The Soil Association attributes the growth to increased confidence among retailers and brands, after organic sales fell 1.5% over a five-year period to August last year. The UK organic sector lags behind the rest of Europe, where organic sales increased 25% over the same five years.
The campaigning organisation claimed the decline was assisted by retailers cutting organic lines and reducing shelf space dedicated to organic products as consumers looked to tighten their belts during the recession. Unveiling the latest growth figures, Soil Association chief executive Rob Sexton said brands and supermarkets were making space for organics again.
Speaking at the organisation’s annual market briefing, Sexton said: “The UK’s organic market is fast improving. In fact, on top of the positive Nielsen data, our own figures show that Soil Association symbol holders are reporting an increase of +8% in organic sales year on year.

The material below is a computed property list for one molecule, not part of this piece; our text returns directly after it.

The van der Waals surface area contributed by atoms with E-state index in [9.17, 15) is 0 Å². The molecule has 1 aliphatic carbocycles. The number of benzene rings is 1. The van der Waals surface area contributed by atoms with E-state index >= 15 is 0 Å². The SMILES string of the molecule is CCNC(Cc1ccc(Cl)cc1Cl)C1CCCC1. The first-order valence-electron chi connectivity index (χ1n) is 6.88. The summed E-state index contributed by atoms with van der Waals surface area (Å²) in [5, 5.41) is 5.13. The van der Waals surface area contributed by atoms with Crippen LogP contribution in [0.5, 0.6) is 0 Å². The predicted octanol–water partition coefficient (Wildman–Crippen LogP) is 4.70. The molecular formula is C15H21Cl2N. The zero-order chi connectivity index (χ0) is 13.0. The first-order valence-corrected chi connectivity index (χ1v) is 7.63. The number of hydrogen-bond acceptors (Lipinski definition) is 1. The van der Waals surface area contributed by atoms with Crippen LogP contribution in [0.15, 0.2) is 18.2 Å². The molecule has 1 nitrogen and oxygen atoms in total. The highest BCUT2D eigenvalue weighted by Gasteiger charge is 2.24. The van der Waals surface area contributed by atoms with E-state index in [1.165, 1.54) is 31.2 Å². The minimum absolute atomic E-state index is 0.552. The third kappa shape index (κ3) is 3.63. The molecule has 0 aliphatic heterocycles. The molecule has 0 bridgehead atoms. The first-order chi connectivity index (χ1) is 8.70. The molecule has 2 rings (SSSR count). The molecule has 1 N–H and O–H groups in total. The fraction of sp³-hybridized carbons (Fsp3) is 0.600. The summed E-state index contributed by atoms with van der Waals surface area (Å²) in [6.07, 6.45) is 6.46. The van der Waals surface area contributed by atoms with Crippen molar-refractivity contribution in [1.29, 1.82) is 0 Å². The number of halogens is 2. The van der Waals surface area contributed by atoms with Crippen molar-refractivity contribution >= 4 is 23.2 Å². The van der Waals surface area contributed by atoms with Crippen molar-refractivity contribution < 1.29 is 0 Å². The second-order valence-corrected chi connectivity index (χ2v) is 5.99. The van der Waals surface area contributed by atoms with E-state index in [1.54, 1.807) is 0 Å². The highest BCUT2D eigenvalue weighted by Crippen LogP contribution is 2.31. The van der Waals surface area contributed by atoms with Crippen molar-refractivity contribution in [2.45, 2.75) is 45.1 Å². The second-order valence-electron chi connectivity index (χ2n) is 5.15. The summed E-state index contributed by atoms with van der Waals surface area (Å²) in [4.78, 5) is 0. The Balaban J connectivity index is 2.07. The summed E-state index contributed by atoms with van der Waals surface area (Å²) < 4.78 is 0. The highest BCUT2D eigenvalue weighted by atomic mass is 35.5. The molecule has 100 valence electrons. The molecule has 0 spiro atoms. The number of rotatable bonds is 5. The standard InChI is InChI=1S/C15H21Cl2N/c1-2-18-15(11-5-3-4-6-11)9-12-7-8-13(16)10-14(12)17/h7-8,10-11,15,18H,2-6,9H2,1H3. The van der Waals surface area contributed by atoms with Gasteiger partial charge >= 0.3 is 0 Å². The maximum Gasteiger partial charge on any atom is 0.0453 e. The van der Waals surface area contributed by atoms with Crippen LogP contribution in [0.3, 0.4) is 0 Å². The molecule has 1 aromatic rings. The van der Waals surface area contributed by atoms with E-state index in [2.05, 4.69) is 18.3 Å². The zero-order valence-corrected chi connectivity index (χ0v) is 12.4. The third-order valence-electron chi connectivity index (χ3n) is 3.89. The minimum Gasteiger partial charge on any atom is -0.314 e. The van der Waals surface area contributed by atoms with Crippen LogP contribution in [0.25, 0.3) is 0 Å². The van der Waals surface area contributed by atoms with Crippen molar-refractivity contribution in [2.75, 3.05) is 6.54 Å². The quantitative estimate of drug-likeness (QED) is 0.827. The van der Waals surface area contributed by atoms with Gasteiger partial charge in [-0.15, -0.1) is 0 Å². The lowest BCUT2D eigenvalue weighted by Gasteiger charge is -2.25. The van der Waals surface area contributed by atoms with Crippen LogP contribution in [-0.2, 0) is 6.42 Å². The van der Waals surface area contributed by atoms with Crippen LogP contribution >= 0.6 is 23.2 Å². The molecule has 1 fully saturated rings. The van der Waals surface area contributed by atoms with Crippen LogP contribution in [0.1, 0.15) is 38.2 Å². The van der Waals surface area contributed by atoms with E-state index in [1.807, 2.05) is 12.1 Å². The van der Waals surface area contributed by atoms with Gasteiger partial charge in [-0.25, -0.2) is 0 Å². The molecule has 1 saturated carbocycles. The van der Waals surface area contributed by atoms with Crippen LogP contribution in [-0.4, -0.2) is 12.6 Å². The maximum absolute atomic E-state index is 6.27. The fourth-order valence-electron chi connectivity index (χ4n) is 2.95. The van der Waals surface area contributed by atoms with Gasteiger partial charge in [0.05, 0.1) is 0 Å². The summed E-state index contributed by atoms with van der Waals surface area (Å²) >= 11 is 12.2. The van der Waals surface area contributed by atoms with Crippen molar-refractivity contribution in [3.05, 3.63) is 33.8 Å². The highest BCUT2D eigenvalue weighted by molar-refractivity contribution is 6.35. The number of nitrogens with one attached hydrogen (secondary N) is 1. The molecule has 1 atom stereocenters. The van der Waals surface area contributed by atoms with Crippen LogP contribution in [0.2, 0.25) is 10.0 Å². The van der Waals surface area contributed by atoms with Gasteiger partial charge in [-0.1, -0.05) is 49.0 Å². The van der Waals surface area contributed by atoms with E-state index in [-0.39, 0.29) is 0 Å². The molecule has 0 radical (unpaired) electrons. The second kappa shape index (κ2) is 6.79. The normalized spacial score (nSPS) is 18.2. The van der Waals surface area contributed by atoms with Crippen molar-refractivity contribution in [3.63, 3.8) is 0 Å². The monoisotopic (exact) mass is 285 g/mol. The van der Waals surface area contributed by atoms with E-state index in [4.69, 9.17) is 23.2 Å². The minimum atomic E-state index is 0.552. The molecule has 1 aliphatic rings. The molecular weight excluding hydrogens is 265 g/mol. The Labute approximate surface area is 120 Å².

“Consumers have evidence to help them feel confident about what they buy, in the wake of the Newcastle University report showing how we farm absolutely does impact on the quality of the food we eat. We are also seeing supermarkets and brands making more space for organic on shelves and investing more in innovation and marketing. Combined together, all these indicators reveal the growing confidence in the organic market is well justified.”
The organisation reported that UK organic grocery sales rose 3.2% in the four weeks to August 16 this year, compared to a 0.9% decline in the non-organic grocery market.
The organic market represents 1.3% of total grocery spending in the UK. Denmark boasts the most developed organic market in the world as a share of total spending, where organic sales represented 7.6% of the total grocery market in 2012. Germany and France are the largest European organic markets by value, worth €6.6bn and €3.7bn respectively.